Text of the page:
Saskatchewan

Two Sask. women organize mask donations to Saskatchewan's north

As Saskatchewan begins to reopen in the south, COVID-19 continues to spread in the north. La Loche and the surrounding area has been hit particularly hard. With this news, musician Eliza Doyle and trauma counsellor Lori Petruskevich decided they wanted to help.

Eliza Doyle and Lori Petruskevich also hope they can help connect north and south

Eliza Doyle poses with a mask on. (Submitted by Eliza Doyle)

As Saskatchewan begins to reopen in the south, COVID-19 continues to spread in the north. La Loche and the surrounding areas have been hit particularly hard.

With this news, musician Eliza Doyle and trauma counsellor Lori Petruskevich decided they wanted to help. The duo is teaming up to coordinate the delivery of homemade masks to residents in the areas that need it most. 

Doyle said people started reaching out to her because she has connections in the north. She contacted Petruskevich, who lives in Saskatoon but has worked in La Loche for the last four years.

Doyle said in the last week they've sent about 300 masks. There are point people in Regina, Saskatoon, Swift Current and Nokomis. She said people can help from anywhere.

"If you have fabric or face masks or if you want a pattern or if you want to donate money to help with shipping costs, people are just really coming together," Doyle said. 

"It kind of takes all hands on deck, all hearts on deck," she said. "I think it helps people put it together if they know they're doing something or they can try to do something to help out."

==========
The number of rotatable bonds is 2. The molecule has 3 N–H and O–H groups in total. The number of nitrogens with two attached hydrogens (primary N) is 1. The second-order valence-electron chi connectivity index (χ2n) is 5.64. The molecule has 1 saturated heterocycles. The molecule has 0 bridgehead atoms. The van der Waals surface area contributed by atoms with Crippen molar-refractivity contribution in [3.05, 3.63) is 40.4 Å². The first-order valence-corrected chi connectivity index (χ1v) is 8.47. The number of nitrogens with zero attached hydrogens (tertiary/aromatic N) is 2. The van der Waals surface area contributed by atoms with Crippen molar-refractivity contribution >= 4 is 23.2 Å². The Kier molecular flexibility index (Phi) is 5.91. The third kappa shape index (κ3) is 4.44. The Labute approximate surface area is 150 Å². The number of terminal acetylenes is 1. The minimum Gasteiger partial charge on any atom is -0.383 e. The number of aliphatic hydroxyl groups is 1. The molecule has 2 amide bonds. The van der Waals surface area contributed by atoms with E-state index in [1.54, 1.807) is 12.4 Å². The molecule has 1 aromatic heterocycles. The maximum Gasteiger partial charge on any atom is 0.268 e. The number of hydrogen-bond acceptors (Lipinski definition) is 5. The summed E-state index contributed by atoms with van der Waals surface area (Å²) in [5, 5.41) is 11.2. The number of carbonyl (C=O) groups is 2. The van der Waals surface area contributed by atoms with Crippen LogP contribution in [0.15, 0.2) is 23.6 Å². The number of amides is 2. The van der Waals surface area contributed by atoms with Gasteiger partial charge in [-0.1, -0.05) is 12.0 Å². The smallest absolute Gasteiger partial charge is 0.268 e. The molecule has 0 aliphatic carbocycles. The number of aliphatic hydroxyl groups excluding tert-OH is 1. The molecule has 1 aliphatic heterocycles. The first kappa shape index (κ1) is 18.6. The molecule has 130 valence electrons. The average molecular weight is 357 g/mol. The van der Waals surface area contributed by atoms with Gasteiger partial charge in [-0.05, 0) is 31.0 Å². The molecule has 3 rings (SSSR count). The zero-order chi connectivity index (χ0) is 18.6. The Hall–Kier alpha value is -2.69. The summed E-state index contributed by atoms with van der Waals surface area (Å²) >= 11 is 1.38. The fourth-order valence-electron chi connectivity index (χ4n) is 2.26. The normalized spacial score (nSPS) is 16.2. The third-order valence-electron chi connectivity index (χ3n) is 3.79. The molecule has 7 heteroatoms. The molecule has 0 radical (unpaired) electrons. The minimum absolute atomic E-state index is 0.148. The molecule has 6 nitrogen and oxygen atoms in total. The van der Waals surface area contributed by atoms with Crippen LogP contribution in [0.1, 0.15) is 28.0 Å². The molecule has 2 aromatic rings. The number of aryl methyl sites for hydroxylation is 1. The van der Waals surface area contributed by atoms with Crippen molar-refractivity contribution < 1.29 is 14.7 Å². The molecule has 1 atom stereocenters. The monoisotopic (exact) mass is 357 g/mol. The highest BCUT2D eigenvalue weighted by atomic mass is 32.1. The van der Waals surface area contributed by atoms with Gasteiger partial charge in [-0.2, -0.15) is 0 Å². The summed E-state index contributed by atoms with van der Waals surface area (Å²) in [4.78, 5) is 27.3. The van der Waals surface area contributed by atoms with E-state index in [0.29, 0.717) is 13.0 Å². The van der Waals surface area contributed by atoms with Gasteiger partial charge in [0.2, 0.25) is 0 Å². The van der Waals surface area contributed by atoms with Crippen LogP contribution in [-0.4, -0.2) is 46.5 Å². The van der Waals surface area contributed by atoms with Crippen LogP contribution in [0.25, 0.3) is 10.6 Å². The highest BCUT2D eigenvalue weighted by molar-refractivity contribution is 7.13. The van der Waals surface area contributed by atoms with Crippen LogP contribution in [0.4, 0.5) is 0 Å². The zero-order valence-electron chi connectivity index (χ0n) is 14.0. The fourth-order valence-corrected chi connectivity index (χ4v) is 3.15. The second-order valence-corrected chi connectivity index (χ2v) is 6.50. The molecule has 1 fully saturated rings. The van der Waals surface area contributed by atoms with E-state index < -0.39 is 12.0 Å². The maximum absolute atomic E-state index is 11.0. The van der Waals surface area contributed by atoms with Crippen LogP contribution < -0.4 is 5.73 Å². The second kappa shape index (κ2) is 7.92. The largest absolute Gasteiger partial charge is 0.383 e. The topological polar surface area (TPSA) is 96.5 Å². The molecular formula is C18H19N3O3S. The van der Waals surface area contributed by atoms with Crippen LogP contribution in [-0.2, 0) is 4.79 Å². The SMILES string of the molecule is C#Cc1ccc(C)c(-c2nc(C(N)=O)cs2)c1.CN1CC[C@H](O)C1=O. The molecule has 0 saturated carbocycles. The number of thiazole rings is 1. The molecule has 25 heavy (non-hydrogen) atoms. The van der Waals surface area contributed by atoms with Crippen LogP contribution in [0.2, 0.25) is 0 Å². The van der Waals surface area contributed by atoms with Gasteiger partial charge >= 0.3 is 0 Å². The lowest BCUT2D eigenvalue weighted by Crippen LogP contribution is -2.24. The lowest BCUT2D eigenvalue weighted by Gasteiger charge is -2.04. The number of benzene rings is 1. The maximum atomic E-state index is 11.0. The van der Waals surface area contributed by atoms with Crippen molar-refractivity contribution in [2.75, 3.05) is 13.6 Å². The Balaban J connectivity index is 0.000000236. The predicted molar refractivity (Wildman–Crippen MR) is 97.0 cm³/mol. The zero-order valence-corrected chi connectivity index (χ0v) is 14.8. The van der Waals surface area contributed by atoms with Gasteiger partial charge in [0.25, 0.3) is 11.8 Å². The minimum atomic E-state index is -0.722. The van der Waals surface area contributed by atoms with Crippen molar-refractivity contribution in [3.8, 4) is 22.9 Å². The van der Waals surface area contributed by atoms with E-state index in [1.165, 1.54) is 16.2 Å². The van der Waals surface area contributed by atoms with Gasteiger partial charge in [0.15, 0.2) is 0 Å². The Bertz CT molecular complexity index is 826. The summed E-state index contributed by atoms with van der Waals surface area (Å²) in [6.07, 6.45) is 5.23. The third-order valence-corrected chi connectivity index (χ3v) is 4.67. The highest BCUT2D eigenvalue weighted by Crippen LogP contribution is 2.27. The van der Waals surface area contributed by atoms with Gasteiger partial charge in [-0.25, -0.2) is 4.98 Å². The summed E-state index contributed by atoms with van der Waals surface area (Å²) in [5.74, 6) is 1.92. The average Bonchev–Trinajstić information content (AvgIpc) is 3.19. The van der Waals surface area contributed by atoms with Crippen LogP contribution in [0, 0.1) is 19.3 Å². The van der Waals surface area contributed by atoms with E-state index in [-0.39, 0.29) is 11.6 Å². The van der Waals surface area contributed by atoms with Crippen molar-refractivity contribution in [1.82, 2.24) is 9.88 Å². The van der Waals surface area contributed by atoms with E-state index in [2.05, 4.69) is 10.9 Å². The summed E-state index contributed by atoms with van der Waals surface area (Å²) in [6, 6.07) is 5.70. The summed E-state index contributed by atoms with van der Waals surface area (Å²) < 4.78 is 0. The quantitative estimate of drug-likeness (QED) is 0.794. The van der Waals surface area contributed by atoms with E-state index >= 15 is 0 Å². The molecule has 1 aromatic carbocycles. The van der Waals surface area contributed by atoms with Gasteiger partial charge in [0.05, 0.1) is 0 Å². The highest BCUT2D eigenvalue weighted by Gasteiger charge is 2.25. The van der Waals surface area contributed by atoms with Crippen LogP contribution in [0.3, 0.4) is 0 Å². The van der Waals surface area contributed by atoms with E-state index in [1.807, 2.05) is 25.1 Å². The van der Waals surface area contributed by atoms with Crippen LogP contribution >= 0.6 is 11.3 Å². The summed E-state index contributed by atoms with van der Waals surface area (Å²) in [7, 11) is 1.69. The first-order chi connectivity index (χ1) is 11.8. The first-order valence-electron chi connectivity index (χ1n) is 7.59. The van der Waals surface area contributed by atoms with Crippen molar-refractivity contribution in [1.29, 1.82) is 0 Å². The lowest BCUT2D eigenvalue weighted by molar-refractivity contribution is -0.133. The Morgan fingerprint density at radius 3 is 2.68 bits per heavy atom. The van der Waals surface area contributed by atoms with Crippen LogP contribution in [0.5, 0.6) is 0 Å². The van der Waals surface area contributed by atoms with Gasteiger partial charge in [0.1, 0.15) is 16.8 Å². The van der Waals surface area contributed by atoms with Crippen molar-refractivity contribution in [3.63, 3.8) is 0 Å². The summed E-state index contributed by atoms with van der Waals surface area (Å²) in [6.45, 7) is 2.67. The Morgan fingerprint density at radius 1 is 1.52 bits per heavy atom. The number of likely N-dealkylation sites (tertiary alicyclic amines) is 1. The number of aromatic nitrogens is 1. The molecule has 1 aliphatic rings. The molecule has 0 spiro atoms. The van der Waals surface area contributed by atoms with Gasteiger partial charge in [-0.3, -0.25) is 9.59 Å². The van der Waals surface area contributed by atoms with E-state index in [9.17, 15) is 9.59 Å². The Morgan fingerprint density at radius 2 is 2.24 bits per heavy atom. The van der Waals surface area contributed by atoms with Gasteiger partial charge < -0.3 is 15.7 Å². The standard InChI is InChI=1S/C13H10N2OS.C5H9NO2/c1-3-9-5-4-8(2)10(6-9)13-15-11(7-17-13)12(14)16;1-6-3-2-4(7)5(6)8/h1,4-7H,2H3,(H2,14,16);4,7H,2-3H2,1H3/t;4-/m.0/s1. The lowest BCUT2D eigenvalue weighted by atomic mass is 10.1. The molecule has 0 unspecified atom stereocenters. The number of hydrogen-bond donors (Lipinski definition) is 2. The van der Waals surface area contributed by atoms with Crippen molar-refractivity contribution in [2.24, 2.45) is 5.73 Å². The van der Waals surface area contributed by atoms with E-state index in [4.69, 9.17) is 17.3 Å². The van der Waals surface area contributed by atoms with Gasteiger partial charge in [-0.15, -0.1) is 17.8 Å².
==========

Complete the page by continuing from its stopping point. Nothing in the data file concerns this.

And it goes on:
A selection of masks that have been sent up to Saskatchewan's north for residents. (Submitted)

Doyle said if people want to help they can look her up on social media and contact her there. 

Petruskevich said they are launching an online challenge on Monday, which will hopefully see people performing some cool dance moves with their masks on. 

"A lot of people are feeling very disconnected between the north and the south and I think that that is really tragic. It's always been there, it's stronger now," Petruskevich said.

"What we're hoping is that hopefully with these challenges, that they won't just be within the communities but ... all over, connecting the hearts."

Petruskevich said she is trying to see the opportunities for good within the pandemic, instead of just the negatives. 

"With this crisis, we have an opportunity. We have an opportunity to reach out, connect in a kind and caring, lasting way so that hopefully even this mask project could become something more meaningful and deeper of connections between peoples, between communities."

Lori Petruskevich says she hopes the project can connect people. (Submitted by Lori Petruskevich)

With files from Peter Mills and CBC Radio's Saskatchewan Weekend

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